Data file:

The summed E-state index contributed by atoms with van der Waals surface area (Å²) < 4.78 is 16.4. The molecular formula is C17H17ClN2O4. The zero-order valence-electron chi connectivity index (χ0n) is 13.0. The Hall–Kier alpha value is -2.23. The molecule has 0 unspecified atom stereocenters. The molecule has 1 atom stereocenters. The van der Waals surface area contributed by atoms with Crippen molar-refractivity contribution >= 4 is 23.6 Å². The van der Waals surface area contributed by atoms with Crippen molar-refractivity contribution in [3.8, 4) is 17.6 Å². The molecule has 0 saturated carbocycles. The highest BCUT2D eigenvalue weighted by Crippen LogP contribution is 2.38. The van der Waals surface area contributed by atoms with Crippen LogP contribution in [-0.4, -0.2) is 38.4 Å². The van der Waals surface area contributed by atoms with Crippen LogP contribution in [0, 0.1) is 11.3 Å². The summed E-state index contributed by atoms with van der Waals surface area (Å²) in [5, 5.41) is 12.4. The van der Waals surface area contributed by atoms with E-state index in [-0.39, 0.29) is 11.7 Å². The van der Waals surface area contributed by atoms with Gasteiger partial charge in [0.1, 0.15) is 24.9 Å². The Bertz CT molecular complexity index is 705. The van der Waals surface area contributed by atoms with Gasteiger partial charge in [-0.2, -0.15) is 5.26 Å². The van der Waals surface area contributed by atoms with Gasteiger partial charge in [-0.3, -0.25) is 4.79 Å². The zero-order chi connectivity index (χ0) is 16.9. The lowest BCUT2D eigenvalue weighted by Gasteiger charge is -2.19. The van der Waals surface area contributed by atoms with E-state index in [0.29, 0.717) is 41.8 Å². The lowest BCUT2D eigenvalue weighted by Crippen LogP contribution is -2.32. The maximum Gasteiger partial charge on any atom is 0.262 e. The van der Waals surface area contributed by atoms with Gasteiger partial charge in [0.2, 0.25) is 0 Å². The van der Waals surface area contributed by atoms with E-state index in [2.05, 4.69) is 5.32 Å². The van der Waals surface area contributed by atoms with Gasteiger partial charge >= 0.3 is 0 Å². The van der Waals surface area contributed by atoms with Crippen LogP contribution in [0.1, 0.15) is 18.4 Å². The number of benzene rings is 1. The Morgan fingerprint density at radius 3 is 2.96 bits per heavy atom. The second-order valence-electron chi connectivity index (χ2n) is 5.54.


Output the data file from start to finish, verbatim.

The summed E-state index contributed by atoms with van der Waals surface area (Å²) < 4.78 is 16.4. The molecular formula is C17H17ClN2O4. The zero-order valence-electron chi connectivity index (χ0n) is 13.0. The Hall–Kier alpha value is -2.23. The molecule has 0 unspecified atom stereocenters. The molecule has 1 atom stereocenters. The van der Waals surface area contributed by atoms with Crippen molar-refractivity contribution >= 4 is 23.6 Å². The van der Waals surface area contributed by atoms with Crippen molar-refractivity contribution in [3.8, 4) is 17.6 Å². The molecule has 0 saturated carbocycles. The highest BCUT2D eigenvalue weighted by Crippen LogP contribution is 2.38. The van der Waals surface area contributed by atoms with Crippen LogP contribution in [-0.4, -0.2) is 38.4 Å². The van der Waals surface area contributed by atoms with Crippen LogP contribution in [0, 0.1) is 11.3 Å². The summed E-state index contributed by atoms with van der Waals surface area (Å²) in [5, 5.41) is 12.4. The van der Waals surface area contributed by atoms with E-state index in [-0.39, 0.29) is 11.7 Å². The van der Waals surface area contributed by atoms with Gasteiger partial charge in [0.1, 0.15) is 24.9 Å². The Bertz CT molecular complexity index is 705. The van der Waals surface area contributed by atoms with Gasteiger partial charge in [-0.2, -0.15) is 5.26 Å². The van der Waals surface area contributed by atoms with Gasteiger partial charge in [-0.3, -0.25) is 4.79 Å². The zero-order chi connectivity index (χ0) is 16.9. The lowest BCUT2D eigenvalue weighted by Gasteiger charge is -2.19. The van der Waals surface area contributed by atoms with E-state index in [0.29, 0.717) is 41.8 Å². The lowest BCUT2D eigenvalue weighted by Crippen LogP contribution is -2.32. The maximum Gasteiger partial charge on any atom is 0.262 e. The van der Waals surface area contributed by atoms with Gasteiger partial charge in [0.2, 0.25) is 0 Å². The van der Waals surface area contributed by atoms with E-state index in [2.05, 4.69) is 5.32 Å². The van der Waals surface area contributed by atoms with Gasteiger partial charge >= 0.3 is 0 Å². The van der Waals surface area contributed by atoms with Crippen LogP contribution in [0.1, 0.15) is 18.4 Å². The number of benzene rings is 1. The Morgan fingerprint density at radius 3 is 2.96 bits per heavy atom. The second-order valence-electron chi connectivity index (χ2n) is 5.54.